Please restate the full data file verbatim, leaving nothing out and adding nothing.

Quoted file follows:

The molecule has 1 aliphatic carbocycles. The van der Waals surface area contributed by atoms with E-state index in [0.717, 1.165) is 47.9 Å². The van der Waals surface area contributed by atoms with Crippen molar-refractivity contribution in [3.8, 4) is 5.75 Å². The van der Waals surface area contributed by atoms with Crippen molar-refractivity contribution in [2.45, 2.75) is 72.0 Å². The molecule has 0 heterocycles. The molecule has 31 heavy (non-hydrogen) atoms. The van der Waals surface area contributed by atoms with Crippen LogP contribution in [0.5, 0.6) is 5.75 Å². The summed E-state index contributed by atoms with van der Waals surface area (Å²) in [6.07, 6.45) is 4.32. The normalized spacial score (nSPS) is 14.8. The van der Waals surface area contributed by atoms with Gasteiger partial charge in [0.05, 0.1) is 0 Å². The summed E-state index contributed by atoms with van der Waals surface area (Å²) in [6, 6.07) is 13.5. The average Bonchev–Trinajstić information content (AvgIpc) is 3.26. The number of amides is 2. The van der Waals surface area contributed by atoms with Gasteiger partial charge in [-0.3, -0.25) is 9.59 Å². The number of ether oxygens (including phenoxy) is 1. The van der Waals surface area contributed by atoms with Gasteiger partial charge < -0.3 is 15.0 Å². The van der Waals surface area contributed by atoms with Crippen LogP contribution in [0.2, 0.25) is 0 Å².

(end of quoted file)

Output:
The molecule has 1 aliphatic carbocycles. The van der Waals surface area contributed by atoms with E-state index in [0.717, 1.165) is 47.9 Å². The van der Waals surface area contributed by atoms with Crippen molar-refractivity contribution in [3.8, 4) is 5.75 Å². The van der Waals surface area contributed by atoms with Crippen molar-refractivity contribution in [2.45, 2.75) is 72.0 Å². The molecule has 0 heterocycles. The molecule has 31 heavy (non-hydrogen) atoms. The van der Waals surface area contributed by atoms with Crippen LogP contribution in [0.5, 0.6) is 5.75 Å². The summed E-state index contributed by atoms with van der Waals surface area (Å²) in [6.07, 6.45) is 4.32. The normalized spacial score (nSPS) is 14.8. The van der Waals surface area contributed by atoms with Gasteiger partial charge in [0.05, 0.1) is 0 Å². The summed E-state index contributed by atoms with van der Waals surface area (Å²) in [6, 6.07) is 13.5. The average Bonchev–Trinajstić information content (AvgIpc) is 3.26. The number of amides is 2. The van der Waals surface area contributed by atoms with Gasteiger partial charge in [-0.3, -0.25) is 9.59 Å². The number of ether oxygens (including phenoxy) is 1. The van der Waals surface area contributed by atoms with Gasteiger partial charge < -0.3 is 15.0 Å². The van der Waals surface area contributed by atoms with Crippen LogP contribution in [0.2, 0.25) is 0 Å².